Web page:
How did you get optioned by Hollywood?

edited July 2014 in The Toolbox
Seriously thinking of cold-emailing the production companies that have optioned books in the past year to try and get Amala's Blade on their radar. How did it happen for the rest of you?


  • In my case... Hollywood contacted me.

    My Image comic Evil & Malice was optioned for TV animation. It went through some development and a test group phase. But the second option was not renewed. I got 3 fat checks over an 18 month option.

    Since then I tried to get an option deal on my own through representation with Image Comics' agent Circle Of Confusion. They sent me an email or two but nothing ever came out of it.
  • edited August 2014
    There's been some talk about developing Doug Freshley for film and TV. Marv and I did about 6 drafts on a screenplay just to pitch, at Archaia's media development guy's request, but that was (I believe) before Boom bought out Archaia and basically said "yeeeeah, the Fox deal doesn't really...apply to you guys"; now we're obstensively with Mark Smylie's production company for pitching either a film or TV show (one of the reasons I'm going to NYCC is to poke him in person about, metaphorically).

    P.S. Adapting your own work to a different medium is super weird, and was a contributing factor to a break-up (for me, at least...pretty sure nobody else involved had that happen?), but it also smoothed out the story considerably, and generated at least one stone-cold super-great idea. There was talk about bringing in an actual screenwriter, which I was fine with, only nobody ever answered my question "how are they getting paid?".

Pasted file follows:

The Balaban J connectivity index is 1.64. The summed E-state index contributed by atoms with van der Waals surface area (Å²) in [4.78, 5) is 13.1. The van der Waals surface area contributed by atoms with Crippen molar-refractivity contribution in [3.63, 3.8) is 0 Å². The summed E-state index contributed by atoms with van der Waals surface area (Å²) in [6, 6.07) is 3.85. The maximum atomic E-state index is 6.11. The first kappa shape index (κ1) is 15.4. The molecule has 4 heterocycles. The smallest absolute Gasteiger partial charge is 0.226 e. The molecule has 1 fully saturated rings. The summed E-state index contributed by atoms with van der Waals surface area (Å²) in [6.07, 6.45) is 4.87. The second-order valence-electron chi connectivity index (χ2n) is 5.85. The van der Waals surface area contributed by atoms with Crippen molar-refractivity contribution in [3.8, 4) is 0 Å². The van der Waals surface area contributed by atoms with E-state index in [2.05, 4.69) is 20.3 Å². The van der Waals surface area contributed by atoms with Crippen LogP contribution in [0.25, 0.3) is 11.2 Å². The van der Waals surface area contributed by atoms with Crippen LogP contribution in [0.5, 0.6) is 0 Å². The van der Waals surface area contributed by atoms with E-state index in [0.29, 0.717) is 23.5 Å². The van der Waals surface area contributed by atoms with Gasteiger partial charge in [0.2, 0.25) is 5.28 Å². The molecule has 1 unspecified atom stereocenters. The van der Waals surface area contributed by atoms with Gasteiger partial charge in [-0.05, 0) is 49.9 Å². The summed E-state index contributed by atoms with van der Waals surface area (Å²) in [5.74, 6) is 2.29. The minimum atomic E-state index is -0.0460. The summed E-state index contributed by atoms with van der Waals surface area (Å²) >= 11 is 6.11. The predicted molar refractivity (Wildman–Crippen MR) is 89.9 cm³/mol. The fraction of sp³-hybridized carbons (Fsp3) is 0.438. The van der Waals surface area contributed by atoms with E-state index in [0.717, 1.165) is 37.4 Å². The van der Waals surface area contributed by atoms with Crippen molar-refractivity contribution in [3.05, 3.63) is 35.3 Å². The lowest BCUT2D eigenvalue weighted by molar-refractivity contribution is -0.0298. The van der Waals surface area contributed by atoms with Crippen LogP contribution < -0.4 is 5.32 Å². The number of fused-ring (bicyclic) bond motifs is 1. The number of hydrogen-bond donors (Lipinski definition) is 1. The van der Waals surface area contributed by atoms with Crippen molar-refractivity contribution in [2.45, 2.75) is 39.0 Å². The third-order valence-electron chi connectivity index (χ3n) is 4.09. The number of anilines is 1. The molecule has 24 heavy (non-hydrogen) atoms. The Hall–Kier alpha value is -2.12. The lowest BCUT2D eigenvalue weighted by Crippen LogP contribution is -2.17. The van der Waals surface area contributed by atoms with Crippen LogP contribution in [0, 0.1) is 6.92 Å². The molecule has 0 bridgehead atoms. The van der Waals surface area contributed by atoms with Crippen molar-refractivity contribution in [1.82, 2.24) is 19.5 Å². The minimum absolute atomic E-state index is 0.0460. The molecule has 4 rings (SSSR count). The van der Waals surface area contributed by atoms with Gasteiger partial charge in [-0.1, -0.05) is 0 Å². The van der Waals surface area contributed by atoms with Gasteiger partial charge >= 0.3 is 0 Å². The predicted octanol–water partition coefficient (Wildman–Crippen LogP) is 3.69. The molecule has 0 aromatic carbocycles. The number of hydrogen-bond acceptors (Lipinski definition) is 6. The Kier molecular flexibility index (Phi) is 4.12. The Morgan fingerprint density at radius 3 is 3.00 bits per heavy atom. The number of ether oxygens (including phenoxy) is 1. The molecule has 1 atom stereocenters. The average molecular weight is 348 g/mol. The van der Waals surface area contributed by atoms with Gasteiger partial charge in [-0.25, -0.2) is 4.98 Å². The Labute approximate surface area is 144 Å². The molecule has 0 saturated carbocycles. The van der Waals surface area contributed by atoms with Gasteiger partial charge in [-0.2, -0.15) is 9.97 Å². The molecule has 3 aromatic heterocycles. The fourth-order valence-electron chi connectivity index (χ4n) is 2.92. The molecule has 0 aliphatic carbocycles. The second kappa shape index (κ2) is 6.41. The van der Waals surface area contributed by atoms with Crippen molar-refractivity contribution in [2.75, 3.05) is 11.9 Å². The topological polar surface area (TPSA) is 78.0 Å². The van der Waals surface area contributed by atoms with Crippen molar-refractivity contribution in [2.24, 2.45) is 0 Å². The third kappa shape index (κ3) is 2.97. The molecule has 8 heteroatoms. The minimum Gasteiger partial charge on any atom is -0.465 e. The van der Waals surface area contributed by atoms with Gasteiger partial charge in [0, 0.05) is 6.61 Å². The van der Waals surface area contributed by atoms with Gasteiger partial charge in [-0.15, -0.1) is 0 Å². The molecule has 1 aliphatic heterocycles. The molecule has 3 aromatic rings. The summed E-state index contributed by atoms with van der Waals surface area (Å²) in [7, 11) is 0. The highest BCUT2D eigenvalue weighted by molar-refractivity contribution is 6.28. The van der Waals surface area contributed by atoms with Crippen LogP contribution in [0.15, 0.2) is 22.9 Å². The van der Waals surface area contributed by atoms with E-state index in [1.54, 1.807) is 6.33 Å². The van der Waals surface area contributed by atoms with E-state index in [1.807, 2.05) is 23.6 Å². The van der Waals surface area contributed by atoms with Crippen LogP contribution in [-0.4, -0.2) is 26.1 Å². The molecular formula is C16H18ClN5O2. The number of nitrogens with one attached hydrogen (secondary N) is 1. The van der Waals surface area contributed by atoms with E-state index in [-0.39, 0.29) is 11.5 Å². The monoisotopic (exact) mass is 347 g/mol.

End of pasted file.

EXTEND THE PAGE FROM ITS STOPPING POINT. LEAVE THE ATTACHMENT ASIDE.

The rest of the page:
Related: I've occasionally thought about pitching BBB to Frederator.
  • @Jimmie_Robinson Yep, dude even had a whole pitch document about it that I still have somewhere.
  • I haven't had an option yet. We used to get emails pretty regularly from different production companies, expressing interest in WD. I'd forward them all to Circle of Confusion, who covers the licensing of Skybound books.

    For a while there was a "WD" pitch floating around Hollywood, with a couple big-name producers attached. Nothing ever came of it.

    My literary agent has been my go-to guy for this stuff for a while. If I'd gotten him any new creator-owned material this last year, he would've worked with the people in his company's film and TV department to try and get it set up somewhere. (Alas, he's leaving the company in a couple months, and I'm wishing I'd taken advantage of that while it lasted.)
  • Part of the Archaia deal includes media rights.
  • I was contacted by the studio during the Kickstarter. Not sure if they troll that site for projects or what. 
  • So to answer Steve's question, it seems the bottom line to get optioned is to get noticed and then contacted. Then once your are in the door I guess things might work differently (agents, studio reps, etc.).
  • If your book is overlooked, I wonder if it is possible to be proactive?
  • Good question. Do you have any kind of representation? An agent (like Brandon), or a publisher with media connections?
  • I have no representation ... my publisher does indeed have media connections, but they don't seem to be motivated to pursue this particular project in those avenues. :)
  • edited August 2014
    Yeah, that seems to be an issue a lot of people have... just HOW to get something noticed.